There are all kinds of opportunities out there for making money and it’s easy to get caught up in the excitement of it all. When we’re living in a culture of debt and insufficient savings, however, with Canadians spending $1.68 for every dollar they earn in 2016, is it just me or is there a conversation that’s being left on the table?
Here are 4 things to be aware of when getting out of the rate race (the fine print if you will).
1. Making money is hard work
Making any kind of money is hard work but it takes time, effort, and discipline to make the kind of money where you’re rich. We live in a time of instant gratification so, it’s difficult for us to look 5, 10, 20 years down the road which, realistically, is how long it will take to make any significant amount.
2. There are taxes, expenses, and interest payments to account for
Let’s say you’re making $60,000 per year and you work for only 20 years somehow before retiring. You will have made $1.2 million during that time and yet, chances are you’re not a millionaire. That’s because with each salary, dividend, or interest cheque you may receive, there are taxes to pay. After taxes, there’s your monthly expenses. And finally, if you have any type of credit, including a mortgage or a financed vehicle, there are interest payments that eat away at the $1.2 million you’ve made.
3. There’s risk involved
There is a difference between savings and investments. Savings include the money that you cannot afford to lose, while investments include the amount of money you risk in hopes of making a profit.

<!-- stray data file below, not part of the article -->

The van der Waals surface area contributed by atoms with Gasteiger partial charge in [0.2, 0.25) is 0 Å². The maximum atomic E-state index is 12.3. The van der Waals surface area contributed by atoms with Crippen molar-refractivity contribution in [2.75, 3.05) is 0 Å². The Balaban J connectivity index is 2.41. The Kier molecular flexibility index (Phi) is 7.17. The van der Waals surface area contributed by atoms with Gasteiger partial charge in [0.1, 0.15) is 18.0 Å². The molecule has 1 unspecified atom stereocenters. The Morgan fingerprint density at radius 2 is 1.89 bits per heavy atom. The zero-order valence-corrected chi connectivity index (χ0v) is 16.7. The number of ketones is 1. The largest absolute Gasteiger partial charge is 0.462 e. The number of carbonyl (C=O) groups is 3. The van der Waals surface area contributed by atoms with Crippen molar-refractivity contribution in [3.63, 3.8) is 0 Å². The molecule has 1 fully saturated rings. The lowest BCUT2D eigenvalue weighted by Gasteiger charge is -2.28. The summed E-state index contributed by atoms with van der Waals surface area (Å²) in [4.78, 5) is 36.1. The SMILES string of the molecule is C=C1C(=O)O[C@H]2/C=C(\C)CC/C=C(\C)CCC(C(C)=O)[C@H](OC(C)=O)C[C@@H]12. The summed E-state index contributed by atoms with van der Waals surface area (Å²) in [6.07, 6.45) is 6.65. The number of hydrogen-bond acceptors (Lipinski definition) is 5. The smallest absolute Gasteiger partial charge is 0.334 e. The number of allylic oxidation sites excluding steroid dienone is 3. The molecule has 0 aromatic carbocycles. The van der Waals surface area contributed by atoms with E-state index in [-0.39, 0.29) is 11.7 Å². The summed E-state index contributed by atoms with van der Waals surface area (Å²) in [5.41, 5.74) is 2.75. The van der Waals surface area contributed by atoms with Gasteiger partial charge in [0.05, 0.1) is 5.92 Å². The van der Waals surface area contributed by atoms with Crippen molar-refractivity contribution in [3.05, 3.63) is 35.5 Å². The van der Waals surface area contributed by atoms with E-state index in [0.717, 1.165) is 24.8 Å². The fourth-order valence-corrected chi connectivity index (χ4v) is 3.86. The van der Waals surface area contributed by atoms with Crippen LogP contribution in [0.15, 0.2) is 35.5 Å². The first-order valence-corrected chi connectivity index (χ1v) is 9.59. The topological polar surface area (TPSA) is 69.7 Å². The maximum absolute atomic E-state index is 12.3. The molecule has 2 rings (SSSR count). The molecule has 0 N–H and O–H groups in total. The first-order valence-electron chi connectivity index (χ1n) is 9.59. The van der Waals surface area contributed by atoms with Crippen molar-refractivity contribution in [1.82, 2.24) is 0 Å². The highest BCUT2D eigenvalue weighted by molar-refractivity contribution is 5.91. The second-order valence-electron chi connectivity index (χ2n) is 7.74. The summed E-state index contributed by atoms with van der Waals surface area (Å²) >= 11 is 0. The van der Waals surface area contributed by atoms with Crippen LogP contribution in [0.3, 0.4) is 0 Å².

There’s also inflation risk. A simplified example of inflation risk is where the $100 you save today is worth only $90 in the future. Because of inflation risk, there’s a need to make more money.
4. Life happens
Quite often we make plans for our lives and then something gets in the way. A car breaks down, your family member gets sick, you decide to go back to school, the upkeep of your house is more expensive than anticipated, or your cousin is getting married in Italy and the list goes on. Any time your dip into your savings or liquidate your investments, you’ll have to start saving or investing all over again.
The key to getting out of the rat race is not a focus on high rate of returns as is commonly believed. It is being aware of what’s causing us to lose the money we already have and finding ways to stop the loss from happening.
As Robert Kiyosaki says, “it’s not about how much money you make, but how much money you keep, how hard it works for you, and how many generations you keep it for.”